Darkhouse Spearfishing Spears
In 1995, I was 13 years old. At that time, my prized processions were my first CD, a No Fear t-shirt, a Brett Favre rookie card, and a hand-forged darkhouse spearfishing spear. I’m 36 now, and despite my best efforts on Spotify, Hootie and the Blowfish haven’t reentered the Billboard charts, sleeve-cutting accelerated the complete disintegration of the t-shirt, and Brett Favre has repeatedly betrayed my loyalty. But, the spear still functions perfectly and gets plenty of use. It is as magnificent now, as it was when I first admired it in a Northern Minnesota bait shop over 20 years ago.
The JJV Spear
Family friends introduced my dad and me to darkhouse spearfishing in 1992. On our fourth trip to Lake Winnibigoshish, my dad bought me my very own darkhouse spearfishing spear. This centerpiece of the sport was the first thing we bought of our own. We didn’t have a lot of money then, but my Dad went all in, and purchased a “JJV” spear from Ben’s Bait in Grand Rapids, MN. These spears were regarded as the best in the area, and for good reason.
Like darkhouse spearfishing decoys, the spears of this sport are often crafted through traditional methods. My spear was hand-forged by James Vernig, a miner who was a self-taught blacksmith on the side. Together with his son, Jim, they produced about eight to ten darkhouse spearfishing spears a year and sold them primarily in the Grand Rapids area. The initials of their names are all taken together to form the three letters embossed on the head of the spear.
Through social media, I was able to find Jim through his brother, and we spoke on the phone recently. I was giddy to talk to him as JJV spears have a reputation bordering on legendary. And, unlike many fishing stories, the reputation is ground in more fact than fiction.
Each spear took the Vernigs two to three days to complete, utilizing centuries-old tools and techniques. Using a forge, they heated spring steel stock until red hot. They then shaped it with hammer and anvil to form the beard of each of the seven tines of the spear. Some call this part of the spear a “barb,” as it holds the fish to the spear, just as a barb on a fishing hook.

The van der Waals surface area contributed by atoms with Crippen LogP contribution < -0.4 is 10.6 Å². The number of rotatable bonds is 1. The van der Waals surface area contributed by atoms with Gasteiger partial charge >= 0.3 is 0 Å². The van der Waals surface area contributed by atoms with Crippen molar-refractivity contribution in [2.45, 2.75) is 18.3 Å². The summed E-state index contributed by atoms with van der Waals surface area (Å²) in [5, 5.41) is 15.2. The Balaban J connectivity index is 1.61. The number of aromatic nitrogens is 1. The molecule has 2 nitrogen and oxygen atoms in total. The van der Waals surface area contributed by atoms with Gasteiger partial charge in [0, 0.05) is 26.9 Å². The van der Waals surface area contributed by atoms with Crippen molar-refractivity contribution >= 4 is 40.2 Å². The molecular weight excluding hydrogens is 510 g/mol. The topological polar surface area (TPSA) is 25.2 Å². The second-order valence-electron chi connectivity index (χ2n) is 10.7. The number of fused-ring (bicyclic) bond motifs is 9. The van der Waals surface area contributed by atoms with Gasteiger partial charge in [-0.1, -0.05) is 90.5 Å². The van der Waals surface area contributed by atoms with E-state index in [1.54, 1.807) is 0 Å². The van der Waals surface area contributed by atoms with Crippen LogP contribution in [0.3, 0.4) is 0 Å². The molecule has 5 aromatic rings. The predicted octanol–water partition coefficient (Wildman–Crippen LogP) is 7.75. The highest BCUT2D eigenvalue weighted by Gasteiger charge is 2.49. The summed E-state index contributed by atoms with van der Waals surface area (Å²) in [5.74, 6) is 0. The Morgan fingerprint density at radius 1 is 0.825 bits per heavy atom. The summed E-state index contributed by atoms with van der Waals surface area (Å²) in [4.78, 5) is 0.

Beards are the main way to differentiate between mass-production and artisan darkhouse spearfishing spears. In mass production, the beards are typically chiseled out of a rod of steel (note the tines on the spear in the image featured at the top of this post which are chiseled). Jim noted the difference stating, “chiseling greatly weakens the steel.”
This was the first of many times that Jim pointed out that they took a long time to make their spears because the quality was the most important thing to his dad. He went as far to say that the quality of the spears is what he’s the most proud of. Today, he’s still building his father’s original design at the same high level of craftsmanship. I think his late father would be proud as well. People from as far as Michigan and Alaska have come to Minnesota to purchase Vernig spears. Toward the end of our conversation, I was thrilled to learn that Jim is teaching his son Kurt to make spears. Kurt is using the same hammer, anvil, and tongs that his grandfather used for decades. And, he will make masterfully forge and weld steel spears just like his father and grandfather before him. This continuity and unwavering quality of JJV spears has equipped generations of spearfishing enthusiasts to pass on the sport to friends and family. I look forward to continuing our tradition, and purchasing a JJV spear for my child when he is old enough to make his first trip up north.
I don’t think Hootie and Brett will receive the same reverence.
View all posts in the Hardwater Hunters series here.